Tag Archives: Philosophy

Tell Nothing But The Truth

30 Jul

I remember, in first grade, I put a bright yellow sticker on another kid’s art project. I smoothed the happy face the size of a silver dollar right on it. I don’t know why; I just did. I had no idea it would be as big of a deal as it turned out to be: the kid cried, our teacher was furious and the whole class was forced to stay in for recess for a whole week, until someone confessed to the defacement of property. I never said anything. I never got in trouble and it never mattered.

Fast forward. After a difficult transition at work, my supervisor asked me how I feel about her. I stared into her eyes and I told her the truth. Well, the truth did not set me free; if anything, it has sufficiently muddied the waters. My truth effectively offended her and changed the dynamic between us for the foreseeable future.  I could actually see her bristle as my words evaporated into the air. But, I told the truth! Is that still the right thing to do, IS honesty the best policy?

Now, I have ruffled feathers, and for what? For some sort of phantom virtue police? Was I expecting a pat on the back for my directness and authenticity? A trophy in the mail for my sincerity? Well, no one feels better, least of all me.

Who does honesty benefit anyway? Does it ever turn out well for someone to reveal something that is painful? Why do it then? What motivates us to tell the truth? If anything it is the lies that save your ass.

How many times have you told someone they look great when they don’t, told someone you were busy when you weren’t, said you were seeing someone when you definitely weren’t? And who was the worse for it? No one. In fact, it spared feelings and probably helped you skip over a bunch of unneeded drama.

Do we need lies to navigate safely through life? To buffer and soften the blows that can make things complicated? Is lying the adult thing to do?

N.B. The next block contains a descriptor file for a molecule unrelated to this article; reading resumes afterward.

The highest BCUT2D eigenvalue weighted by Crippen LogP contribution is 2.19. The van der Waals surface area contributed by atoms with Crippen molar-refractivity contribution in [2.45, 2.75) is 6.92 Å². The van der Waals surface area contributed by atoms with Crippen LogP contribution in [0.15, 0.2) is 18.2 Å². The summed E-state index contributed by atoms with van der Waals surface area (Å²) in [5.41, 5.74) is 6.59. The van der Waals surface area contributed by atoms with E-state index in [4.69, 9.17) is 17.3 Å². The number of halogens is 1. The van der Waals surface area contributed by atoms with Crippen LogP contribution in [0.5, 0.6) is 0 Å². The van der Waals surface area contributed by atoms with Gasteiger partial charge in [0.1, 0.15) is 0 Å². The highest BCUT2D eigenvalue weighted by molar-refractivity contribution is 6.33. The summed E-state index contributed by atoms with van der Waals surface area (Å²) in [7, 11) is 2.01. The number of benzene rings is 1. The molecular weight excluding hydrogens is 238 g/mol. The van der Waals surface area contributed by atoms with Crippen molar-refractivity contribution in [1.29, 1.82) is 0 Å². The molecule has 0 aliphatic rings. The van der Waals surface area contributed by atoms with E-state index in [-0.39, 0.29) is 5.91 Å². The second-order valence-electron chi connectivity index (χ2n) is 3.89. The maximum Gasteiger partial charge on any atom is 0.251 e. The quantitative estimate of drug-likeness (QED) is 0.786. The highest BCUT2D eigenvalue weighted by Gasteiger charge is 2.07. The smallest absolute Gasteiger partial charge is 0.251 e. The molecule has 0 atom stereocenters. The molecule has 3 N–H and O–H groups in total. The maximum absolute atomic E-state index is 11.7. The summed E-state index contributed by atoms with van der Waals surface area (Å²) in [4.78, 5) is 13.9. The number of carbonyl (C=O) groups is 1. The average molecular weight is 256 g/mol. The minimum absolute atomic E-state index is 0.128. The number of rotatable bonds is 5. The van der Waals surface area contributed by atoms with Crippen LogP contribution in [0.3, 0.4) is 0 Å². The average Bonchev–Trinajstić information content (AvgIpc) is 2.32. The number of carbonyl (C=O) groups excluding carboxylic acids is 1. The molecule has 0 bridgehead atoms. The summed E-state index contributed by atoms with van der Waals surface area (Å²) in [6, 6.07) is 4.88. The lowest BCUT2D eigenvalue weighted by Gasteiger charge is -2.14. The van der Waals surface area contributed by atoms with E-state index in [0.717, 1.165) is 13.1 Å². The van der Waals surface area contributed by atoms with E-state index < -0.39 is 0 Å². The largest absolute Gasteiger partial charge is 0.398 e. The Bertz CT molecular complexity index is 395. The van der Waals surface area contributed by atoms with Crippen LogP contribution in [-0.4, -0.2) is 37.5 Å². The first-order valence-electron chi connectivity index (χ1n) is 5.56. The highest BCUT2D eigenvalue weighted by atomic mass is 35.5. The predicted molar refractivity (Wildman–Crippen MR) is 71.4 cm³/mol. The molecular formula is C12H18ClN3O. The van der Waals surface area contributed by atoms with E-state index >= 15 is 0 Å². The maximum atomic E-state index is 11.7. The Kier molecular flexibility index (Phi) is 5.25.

Maybe as we grow older, candor is replaced by discretion and honesty is no longer appropriated to the public sphere. It’s not that it is necessarily punishable, more like frowned upon. It’s rude, or dramatic, inappropriate, or just plain unnecessary. Telling the truth becomes self-serving. Why tell the truth when you can smooth things over? Don’t rock the boat.

Think about couples that have been married 50+ years, old and gray and still happy… I bet you hear a whole lot of “Yes, Dear” in their house and I’ll bet my right arm it’s not always truthful. Happy wife, happy life. What my husband doesn’t know won’t hurt him. When did we all turn into such liars? And why didn’t I get the memo?

Ever since my omission of the truth in the first grade and an unfortunate situation where I stole a pen from my neighbor in second, I have been relatively honest since. I’m definitely not saying I always am, but for the most part. After I stole the pen, I was forced to return it and apologize. It was probably one of the top 10 worst moments of my life. I felt horrible, tears streamed down my face as I told my neighbor, Larry, what I had done. I relinquished the pen to its rightful owner. I told him I stole his pen because I really liked it and I was very sorry. Of course, he didn’t really care and in retrospect I think he thought it was a little cute. But in the moment, I was completely distraught. The guilt was overwhelming. What did these situations teach me? Lie. Bad. Truth. Good. But does this still hold true? Are there still only the two extremes to choose from? Do the rules change with adulthood?

The truth is, I don’t know. I didn’t know then and I certainly don’t now. I was wrong about the pen and I was wrong at work. Maybe the only thing I was right about was keeping my mouth shut about the sticker. Maybe silence is the new ideal, the middle ground between the truth and the lie. Would the world be a better place if we all just kept all things controversial to ourselves? If you don’t have anything nice to say, don’t say anything at all. You know, that whole bit.

Perhaps with adulthood, comes the realization that your personal truth may not be everyone else’s. Not all situations necessitate one’s vocalization of “the truth”. Not everyone needs to know how you feel; it’s OK to keep it to yourself. Did I think my opinion would somehow enact change, trigger an epiphany or be met with applause and a Nobel Prize for my contribution to the world? Well…yeah. Not really all that, but I thought it was important at the time. Turns out, it wasn’t.

With my next day at work only a very short, menacing 36 hours away, I’m dreading facing the music. Walking through the doors and seeing the fall out from my virtuous expression. I’m sure it will be fine; things are never as bad as you think they are. People don’t notice your mistakes as much as you think they do.

But, I do know this, from now on, I’m going to keep my damn truth to myself.

© Copyright 2012 hairsprayandhemingway

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